Taking the Korogocho community as its starting point, this article explores the respective roles, dynamics and relationship between formal and informal volunteering.
Following an overview of the research’s participatory systemic action research (SAR) methodology, the article outlines how the widespread use of stipends and allowances by external development organisations has blurred the distinction between formal volunteerism and low-paid work – something that disincentivises volunteering through local organisations who lack the resources to pay allowances. It examines informal volunteering, such as mutual aid and self?help groups, and highlights how they add significant value when they emerge in response to a directly experienced community need. Finally, it discusses the risks and opportunities associated with formal and informal volunteering. Issues include how volunteering can be used in complementary ways to address community needs, the scales at which they are most effective, and their potential in promoting greater inclusion and more equitable gender roles.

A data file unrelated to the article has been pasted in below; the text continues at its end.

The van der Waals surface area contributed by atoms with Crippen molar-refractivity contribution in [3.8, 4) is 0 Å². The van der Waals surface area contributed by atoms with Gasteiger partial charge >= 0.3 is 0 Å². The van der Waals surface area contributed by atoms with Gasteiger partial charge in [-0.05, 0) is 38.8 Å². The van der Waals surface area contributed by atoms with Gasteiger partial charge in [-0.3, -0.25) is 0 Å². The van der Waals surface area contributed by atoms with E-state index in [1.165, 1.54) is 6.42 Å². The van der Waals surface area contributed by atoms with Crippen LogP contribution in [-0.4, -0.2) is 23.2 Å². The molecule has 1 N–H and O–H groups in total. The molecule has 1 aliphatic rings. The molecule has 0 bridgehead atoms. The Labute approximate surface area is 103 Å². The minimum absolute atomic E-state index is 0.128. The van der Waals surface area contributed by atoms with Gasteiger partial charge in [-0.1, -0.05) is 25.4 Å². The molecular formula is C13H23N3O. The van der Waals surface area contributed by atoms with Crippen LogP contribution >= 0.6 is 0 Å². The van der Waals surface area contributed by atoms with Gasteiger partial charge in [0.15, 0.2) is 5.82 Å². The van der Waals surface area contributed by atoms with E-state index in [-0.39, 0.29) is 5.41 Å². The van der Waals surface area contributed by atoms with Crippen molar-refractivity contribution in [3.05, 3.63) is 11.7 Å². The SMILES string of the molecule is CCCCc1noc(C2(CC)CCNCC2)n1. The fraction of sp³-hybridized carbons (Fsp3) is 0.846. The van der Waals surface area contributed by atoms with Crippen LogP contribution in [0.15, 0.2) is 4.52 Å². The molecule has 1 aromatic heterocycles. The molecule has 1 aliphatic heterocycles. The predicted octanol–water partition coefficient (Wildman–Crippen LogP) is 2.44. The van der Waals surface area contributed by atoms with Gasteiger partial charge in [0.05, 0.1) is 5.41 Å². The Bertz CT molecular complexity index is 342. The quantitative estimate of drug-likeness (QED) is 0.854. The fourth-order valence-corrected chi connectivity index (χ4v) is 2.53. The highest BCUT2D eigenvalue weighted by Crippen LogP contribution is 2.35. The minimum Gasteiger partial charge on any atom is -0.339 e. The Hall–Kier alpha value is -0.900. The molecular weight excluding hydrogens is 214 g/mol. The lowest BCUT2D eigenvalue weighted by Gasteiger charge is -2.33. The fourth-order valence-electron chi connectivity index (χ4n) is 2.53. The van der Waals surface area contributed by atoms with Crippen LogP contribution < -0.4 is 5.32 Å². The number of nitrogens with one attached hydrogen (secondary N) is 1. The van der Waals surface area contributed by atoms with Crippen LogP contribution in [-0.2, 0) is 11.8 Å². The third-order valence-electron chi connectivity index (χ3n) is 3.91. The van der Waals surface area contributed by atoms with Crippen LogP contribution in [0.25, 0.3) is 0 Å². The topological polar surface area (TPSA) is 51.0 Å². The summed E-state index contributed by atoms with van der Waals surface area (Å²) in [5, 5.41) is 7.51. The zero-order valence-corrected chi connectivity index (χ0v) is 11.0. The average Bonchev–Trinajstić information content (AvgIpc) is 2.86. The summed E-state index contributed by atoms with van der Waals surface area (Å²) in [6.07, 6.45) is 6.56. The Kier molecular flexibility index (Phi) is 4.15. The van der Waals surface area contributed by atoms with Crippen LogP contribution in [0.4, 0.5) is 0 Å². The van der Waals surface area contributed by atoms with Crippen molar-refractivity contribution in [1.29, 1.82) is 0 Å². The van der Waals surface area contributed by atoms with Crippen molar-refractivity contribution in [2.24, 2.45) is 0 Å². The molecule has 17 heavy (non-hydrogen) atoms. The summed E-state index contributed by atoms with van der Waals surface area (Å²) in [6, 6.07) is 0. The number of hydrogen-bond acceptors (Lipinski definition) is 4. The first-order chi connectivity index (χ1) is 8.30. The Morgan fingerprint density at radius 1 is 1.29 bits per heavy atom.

This article comes from the IDS Bulletin 46.5 (2015) Learning from Communities: The Local Dynamics of Formal and Informal Volunteering in Korogocho, Kenya